Friday, October 28, 2011

King's Island

Kings Island

King John’s Castle today, is a great tourist attraction and one of the great marvels of Limerick city, from the medieval century. Before the Normans had control of King’s Island, going back in history to the year 920AD, when Kings Island was known as Regia, there was a great Viking invasion with an overwhelming number of boats, more than any Irish man had ever seen, and stronger than any existing Viking fleet in Ireland.
The Viking warriors overwhelmed Limerick with their sheer force and captured it easily.

The victorious Vikings were led by Thormodr Helgason, a great Viking sea king, who saw great potential in Limerick, relating to good military strategies, Helgason decided to build a Viking settlement on Regia  (Kings Island), and then called it Inis Sibhtonn. It was from this militaristic stronghold on Inis Sibhtonn,
that Helgason terrorized 240 miles of the Shannon River, thieving and pillaging the countryside, raiding monasteries, and searching for underground passages. He searched for gold and other treasures from Lough Derg to Lough Allen. In 924AD Dublin Viking king, Godfred attacked Limerick, but all King Godfred’s attempts to capture the stronghold at Inis Sibhtonn failed. King Godfred’s attacks were unsustainable, for his forces were taking heavy casualties and were forced to retreat.

For many years Thormodr Helgason had a firm grip on the river Shannon from his stronghold at Inis Sibhtonn Limerick, taking everything useful from the settlements, along the river Shannon. He spent many years at war with the Viking settlement based in Dublin.

In the year 1937, a large number of Viking ships left their stronghold at Inis Sibhtonn, sailed up the River Shannon and made contact with the Dublin Vikings commanded by King Gofraid's son Amlaíb, Helgason lost all his ships involved in the battle, and all the men were taken prisoner. Following this defeat at Lough Ree, Helgason’s hold of power started to weaken and in 943AD Helgason forces were defeated again, but to make things worse for him, one of his great commanders betrayed him and joined the king of Munster. This destroyed Helgason’s confidence, his mighty marauding fleet of ships destroyed, reduced to only a handfull. For punishment, Helgason had to pay tribute to all the other Viking clans, the ultimate humiliation for Helgason was bowing before his new kings.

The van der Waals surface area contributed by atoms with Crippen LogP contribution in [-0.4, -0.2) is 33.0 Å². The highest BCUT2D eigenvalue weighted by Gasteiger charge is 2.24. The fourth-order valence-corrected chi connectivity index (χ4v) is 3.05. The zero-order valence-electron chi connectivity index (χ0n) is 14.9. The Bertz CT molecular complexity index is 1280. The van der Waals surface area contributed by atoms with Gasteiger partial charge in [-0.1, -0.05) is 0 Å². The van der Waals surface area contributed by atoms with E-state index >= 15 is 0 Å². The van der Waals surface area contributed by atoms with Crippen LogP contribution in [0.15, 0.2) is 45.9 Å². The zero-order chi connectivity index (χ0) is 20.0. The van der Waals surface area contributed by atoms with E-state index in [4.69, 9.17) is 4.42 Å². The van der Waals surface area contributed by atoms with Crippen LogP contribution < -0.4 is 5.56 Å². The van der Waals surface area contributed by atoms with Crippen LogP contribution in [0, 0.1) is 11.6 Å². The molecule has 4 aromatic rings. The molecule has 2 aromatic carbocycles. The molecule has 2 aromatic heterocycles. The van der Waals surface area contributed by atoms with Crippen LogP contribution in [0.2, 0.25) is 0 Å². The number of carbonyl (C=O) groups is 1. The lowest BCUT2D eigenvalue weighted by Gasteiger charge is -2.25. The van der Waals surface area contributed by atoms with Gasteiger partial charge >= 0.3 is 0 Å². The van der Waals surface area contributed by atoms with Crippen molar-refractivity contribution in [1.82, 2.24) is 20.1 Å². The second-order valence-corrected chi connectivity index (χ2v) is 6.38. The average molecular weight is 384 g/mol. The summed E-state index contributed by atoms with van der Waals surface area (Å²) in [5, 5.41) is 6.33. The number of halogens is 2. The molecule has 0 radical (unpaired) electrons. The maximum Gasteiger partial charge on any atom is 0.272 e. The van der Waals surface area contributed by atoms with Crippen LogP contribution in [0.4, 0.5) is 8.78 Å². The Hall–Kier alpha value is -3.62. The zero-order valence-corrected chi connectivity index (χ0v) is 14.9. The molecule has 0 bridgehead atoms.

Soon after this Helgason disappears into Viking history, but the history of Inis Sibhtonn turns for the worse, the Viking’s settlement had rapidly reduced, and was frequently attacked. In the years to follow Limerick would be burnt to the ground three times. The last burning of the city was ordered by King Donall, the Great Commander in 1174AD, in an attempt to keep it from falling into Norman hands. But the attempts of a madman were to fail. The stronghold of Limerick fell to the Normans in 1195AD under the rule of Prince John of England.
A few years later King John’s Castle was erected on the renamed King’s Island, a marvel for all to see, becoming one of the best defensive castles in Ireland, in the years to follow there would be much bloodshed spilt on the grounds of King’s Island for it’s control. Many failed in their quest to conquer Kings Johns Castle, and a few succeeded. There have been sieges of destruction, disease, famine and death. Its great walls would be breached, and pulled down, only to be rebuilt again. Today refurbished to its former glory, it stands as a tourist attraction of medieval Ireland. Eight centuries and eleven years later it stands as a memory, for the warlords and kings who have come and gone.


11060107 Gavin O Reilly DMD

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